Due to abundant winds throughout the year, wind power is commonly used in European part of the world. As of December 2014, installed capacity of wind power in the European Union totalled 128,751 megawatts (MW). The EU wind industry has had a compound annual growth rate of 10% between the years 2000 and 2013. In 2014, a total of 11,791 MW of wind power was installed, representing 32% of all new power capacity. In a normal wind year the wind power capacity installed by early 2014 would produce 257 TWh of electricity, enough to supply 8% of the EU's electricity consumption.

Wind power in Denmark provides some 39 percent of Danish domestic electricity and Denmark is a leading wind power nation in the world. At the beginning of 2013, the installed capacity of wind power in the United Kingdom was 8,445 megawatts (MW), with 362 operational wind farms and 4,158 wind turbines in the United Kingdom. The United Kingdom is ranked as the world's eighth largest producer of wind power.

1.8 GW of new wind power capacity was brought online during 2012, a 30% increase of the total UK installed capacity. 2012 was a significant year for the offshore wind industry with 4 large wind farms becoming operational with over 1.1 GW of generating capability coming on stream.[32]

Through the Renewables Obligation, British electricity suppliers are now required by law to provide a proportion of their sales from renewable sources such as wind power or pay a penalty fee. The supplier then receives a Renewables Obligation Certificate (ROC) for each MW-h of electricity they have purchased. Within the United Kingdom, wind power is the second largest source of renewable energy after biomass.

Wind power is expected to continue growing in the United Kingdom for the foreseeable future – RenewableUK estimated in 2010 that more than 2,000 MW of capacity would be deployed per year for the next five years. By 2020, the United Kingdom is expected to have more than 28,000 MW of wind capacity. 

Geothermal Energy

'Geo' means Earth and 'thermal' means energy. Geothermal energy means energy drawn or harnessed from beneath the earth. It is completely clean and renewable. Geothermal energy has been in used since last several years. The earth contains a molten rock called magma. Heat is continuously produced from there. The temperature increases about 3 degrees Celsius, for every 100 meters you go below ground. Below, 10,000 meters the temperature is so high, that it can be used to boil water. Water makes its way deep inside the earth and hot rock boils that water. The boiling water then produces steam which is captured by geothermal heat pumps. The steam turns the turbines which in turn activates generators.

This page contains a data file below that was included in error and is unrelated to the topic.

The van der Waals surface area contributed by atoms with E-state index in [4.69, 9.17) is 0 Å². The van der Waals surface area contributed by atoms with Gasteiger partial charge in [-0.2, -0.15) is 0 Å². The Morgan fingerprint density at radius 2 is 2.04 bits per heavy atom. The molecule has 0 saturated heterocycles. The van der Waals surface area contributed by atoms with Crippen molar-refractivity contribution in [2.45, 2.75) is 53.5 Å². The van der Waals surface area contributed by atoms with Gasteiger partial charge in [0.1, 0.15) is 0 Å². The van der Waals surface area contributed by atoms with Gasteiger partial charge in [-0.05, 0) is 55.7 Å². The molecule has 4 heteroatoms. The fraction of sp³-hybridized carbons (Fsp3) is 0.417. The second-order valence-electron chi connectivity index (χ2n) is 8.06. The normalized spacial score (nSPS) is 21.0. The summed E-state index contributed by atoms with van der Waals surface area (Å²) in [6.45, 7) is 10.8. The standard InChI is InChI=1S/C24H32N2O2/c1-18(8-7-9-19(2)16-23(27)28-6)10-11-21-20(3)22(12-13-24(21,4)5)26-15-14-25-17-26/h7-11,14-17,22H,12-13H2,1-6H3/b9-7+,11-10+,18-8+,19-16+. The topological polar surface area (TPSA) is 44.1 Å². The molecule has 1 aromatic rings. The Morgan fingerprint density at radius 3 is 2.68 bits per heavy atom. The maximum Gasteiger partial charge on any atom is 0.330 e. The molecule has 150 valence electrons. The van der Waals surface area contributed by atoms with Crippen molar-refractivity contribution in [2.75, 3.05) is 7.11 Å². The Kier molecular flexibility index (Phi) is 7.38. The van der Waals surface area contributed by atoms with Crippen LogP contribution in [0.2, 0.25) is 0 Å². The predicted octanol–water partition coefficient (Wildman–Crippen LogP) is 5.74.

Geothermal energy can be found anywhere on the earth. Most countries tap this energy to generate electricity, using thermal mass flowmeters, and power millions of homes. The areas which have high underground temperatures are the ones which are the ones which are prone to earthquakes and volcanoes. The United States produces more Geothermal electricity than any other country in the world. Most hot water geothermal reservoirs are located in the western states, Alaska, and Hawaii. Geothermal energy is totally renewable as earth will continue to produce heat as long as we are all are here. If these resources are tapped and are utilized effectively, they can provide solution to the world's power problems.

Geothermal energy produces no pollution, reduces our alliance on fossil fuels. It also results in significant cost savings as no fuel is required to harness energy from beneath the earth. These advantages make geothermal energy as one the best alternative energy source. But, geothermal has its downsides too. It is suitable to particular region and cannot be harnessed everywhere. The earth may release some harmful gases while releasing the heat which may prove adverse from mankind. Also, the areas where this energy is harnessed are prone to earthquakes and volcanoes. Apart from that, setting up of geothermal power stations requires huge installation cost. Here are some prosand cons of geothermal energy.

Hydroelectric Energy

Solar energy is produced by sun and wind energy is produced by moving of winds. The heat caused by sun drives the wind. The movement of winds is then captured by wind turbines. Both wind and sun cause water to evaporate. The water vapor then turns into rain or snow and flows down to sea or oceans through rivers or streams. The energy of the moving water can then be captured and called as hydroelectric power. Hydroelectric power stations capture the kinetic energy of moving water and give mechanical energy to turbines. The moving turbines then convert mechanical energy into electrical energy through generators. Dams around the world have been built for this purpose only. Hydropower is the largest producer of alternative energy in the world.